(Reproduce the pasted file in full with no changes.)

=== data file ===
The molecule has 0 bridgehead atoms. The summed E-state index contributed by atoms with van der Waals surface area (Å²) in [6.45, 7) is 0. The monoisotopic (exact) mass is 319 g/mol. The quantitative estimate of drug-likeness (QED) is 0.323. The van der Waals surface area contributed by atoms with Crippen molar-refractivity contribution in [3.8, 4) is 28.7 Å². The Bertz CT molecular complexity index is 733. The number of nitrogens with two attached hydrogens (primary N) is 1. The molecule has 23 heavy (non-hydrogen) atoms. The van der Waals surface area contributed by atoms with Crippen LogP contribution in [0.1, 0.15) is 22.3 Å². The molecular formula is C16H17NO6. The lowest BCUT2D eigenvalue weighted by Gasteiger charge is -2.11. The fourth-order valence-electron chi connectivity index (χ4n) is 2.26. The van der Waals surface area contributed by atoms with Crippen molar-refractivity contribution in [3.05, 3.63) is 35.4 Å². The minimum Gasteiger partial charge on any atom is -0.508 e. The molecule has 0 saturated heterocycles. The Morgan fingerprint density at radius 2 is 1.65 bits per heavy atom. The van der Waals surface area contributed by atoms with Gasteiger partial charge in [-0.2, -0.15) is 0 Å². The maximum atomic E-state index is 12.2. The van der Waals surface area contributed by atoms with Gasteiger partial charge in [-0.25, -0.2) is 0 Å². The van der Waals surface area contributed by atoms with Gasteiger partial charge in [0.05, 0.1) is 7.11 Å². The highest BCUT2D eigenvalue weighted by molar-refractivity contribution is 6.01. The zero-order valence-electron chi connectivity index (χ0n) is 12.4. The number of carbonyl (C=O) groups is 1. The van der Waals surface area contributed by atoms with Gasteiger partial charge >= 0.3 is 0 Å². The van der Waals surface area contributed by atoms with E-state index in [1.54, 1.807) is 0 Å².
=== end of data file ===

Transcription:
The molecule has 0 bridgehead atoms. The summed E-state index contributed by atoms with van der Waals surface area (Å²) in [6.45, 7) is 0. The monoisotopic (exact) mass is 319 g/mol. The quantitative estimate of drug-likeness (QED) is 0.323. The van der Waals surface area contributed by atoms with Crippen molar-refractivity contribution in [3.8, 4) is 28.7 Å². The Bertz CT molecular complexity index is 733. The number of nitrogens with two attached hydrogens (primary N) is 1. The molecule has 23 heavy (non-hydrogen) atoms. The van der Waals surface area contributed by atoms with Crippen LogP contribution in [0.1, 0.15) is 22.3 Å². The molecular formula is C16H17NO6. The lowest BCUT2D eigenvalue weighted by Gasteiger charge is -2.11. The fourth-order valence-electron chi connectivity index (χ4n) is 2.26. The van der Waals surface area contributed by atoms with Crippen molar-refractivity contribution in [3.05, 3.63) is 35.4 Å². The minimum Gasteiger partial charge on any atom is -0.508 e. The molecule has 0 saturated heterocycles. The Morgan fingerprint density at radius 2 is 1.65 bits per heavy atom. The van der Waals surface area contributed by atoms with Gasteiger partial charge in [-0.2, -0.15) is 0 Å². The maximum atomic E-state index is 12.2. The van der Waals surface area contributed by atoms with Gasteiger partial charge in [-0.25, -0.2) is 0 Å². The van der Waals surface area contributed by atoms with Gasteiger partial charge in [0.05, 0.1) is 7.11 Å². The highest BCUT2D eigenvalue weighted by molar-refractivity contribution is 6.01. The zero-order valence-electron chi connectivity index (χ0n) is 12.4. The number of carbonyl (C=O) groups is 1. The van der Waals surface area contributed by atoms with Gasteiger partial charge >= 0.3 is 0 Å². The van der Waals surface area contributed by atoms with E-state index in [1.54, 1.807) is 0 Å².